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Timothy Corner knows the path to getting fit and staying healthy is different for every individual.

The techniques that help one person achieve their goals might be totally ineffective on the next.

So rather than provide a “cookie-cutter” workout regimen and nutrition guide, the certified personal trainer and licensed massage therapist works with each client to design a plan that fits their individual needs.

Corner’s business, Man 2 Machine, combines massage therapy, personal training and nutrition to give his clients a multifaceted, customizable approach to achieving and maintaining their fitness or rehabilitation goals.

The business is currently based out of a small massage office and the garage of Corner’s Briargate home, which is packed with commercial-grade lifting equipment.

He also designs and sells his own Man 2 Machine clothing to support the business, shipping nationwide.

The 31-year-old spoke with the Business Journal this week about his business and the importance of fitness coaches customizing services to their client’s needs.

How did you get started on this career path?

Originally what I wanted to do was go to school to be a physical therapist. That’s what I really wanted. But the year I was graduating high school back in 2006, they changed the curriculum and made every physical therapist nationwide go back to school to get a doctorate. And part of my brain kind of registered that as being a part of the new age medical movement, and … I really didn’t want to be a part of that. Which is why I chose physical therapy in the first place, because I wanted to be able to rehabilitate people without medicine and teach them pain management.

So somehow that ended up turning into thinking, ‘Well, I’ll just go to massage therapy school and figure it out on the way.’ Then I came here [to Colorado Springs] after massage school and was like, ‘Man, this is the perfect environment. It’s beautiful, it’s dry, everyone is active and there’s no reason to just sit in the house.’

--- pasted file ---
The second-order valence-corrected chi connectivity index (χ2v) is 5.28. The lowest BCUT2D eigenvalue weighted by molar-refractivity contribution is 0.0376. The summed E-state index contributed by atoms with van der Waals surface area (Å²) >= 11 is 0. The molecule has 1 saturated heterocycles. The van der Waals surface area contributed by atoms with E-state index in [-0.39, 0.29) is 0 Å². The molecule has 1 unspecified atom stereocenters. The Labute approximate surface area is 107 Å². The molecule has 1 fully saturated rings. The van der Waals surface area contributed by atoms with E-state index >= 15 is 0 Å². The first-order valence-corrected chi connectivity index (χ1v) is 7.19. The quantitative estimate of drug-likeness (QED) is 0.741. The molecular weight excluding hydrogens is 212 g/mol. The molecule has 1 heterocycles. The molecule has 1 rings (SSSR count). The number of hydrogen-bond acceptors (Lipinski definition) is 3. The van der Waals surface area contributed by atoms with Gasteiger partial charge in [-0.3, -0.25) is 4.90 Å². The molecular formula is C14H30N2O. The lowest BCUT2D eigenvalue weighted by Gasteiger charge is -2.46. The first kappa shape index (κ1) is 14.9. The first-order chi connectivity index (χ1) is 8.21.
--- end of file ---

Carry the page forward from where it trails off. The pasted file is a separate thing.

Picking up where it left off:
Tell us about this three-tiered approach you use.

Think about it this way: You’re driving your car — what’s going to make your car run? Gasoline. So that’s [like] nutrition for the human body. Then you have maintenance. You have to get your car maintained and if you don’t, it’s going to fall apart. So there’s your massage. And if you’re not fine-tuning that car and making sure you’re [doing upkeep] on that car, guess what? Your drive goes away and that car is going to break down. So that’s your training. It’s this trifold system that has to work together and people don’t realize if you’re missing any of those three components, ultimately you’re going to melt apart.

What’s rewarding about this line of work?

I’ve had quite a few people this year who couldn’t lift their arms over their heads or people who couldn’t get out of a car without having to put an immense amount of pressure on their knees or their hands to get up.

When I get these kinds of people and I’m able to deliver a service that allows them to get up out of their chair … Those kinds of things, they just really do it for me. It’s what really keeps me around.

How did you choose that name, “Man 2 Machine?”

It’s the evolution experience, the growth experience, the human experience. I have watched so many people tell me what they can’t do and I’ve watched so many people struggle with illnesses and all these types of things.

My kids, their names are Malachi and Maleyah, and my name is Tim. So initially it started off as MTM, and I took it to a designer and told him I want this to be something for my kids and something that will represent what I truly believe in, which is not allowing people to believe that just because you’re overweight, you can’t do it. Or just because you have an injury, you have to turn to medication. Because we are essentially the apex predator. We are machines. Our body never stops unless we allow it to stop.

What advice do you have for those who want to break into the fitness profession?

Set yourself apart. Find a specialty that you desire and you love and capitalize on it. You have to make sure that you’re doing something that doesn’t cookie-cut like everyone else, because it’s easy for somebody to come here and for me to just take them through a workout you’d get at any corporate gym.

If you’re not showing people how what you’re doing is different, what reason do they have to come to you anyway? So I always tell people to have a specialty — have something that sets you apart and doesn’t make you fit into the mold. Because we are individuals; we are not meant to fit into the same mold.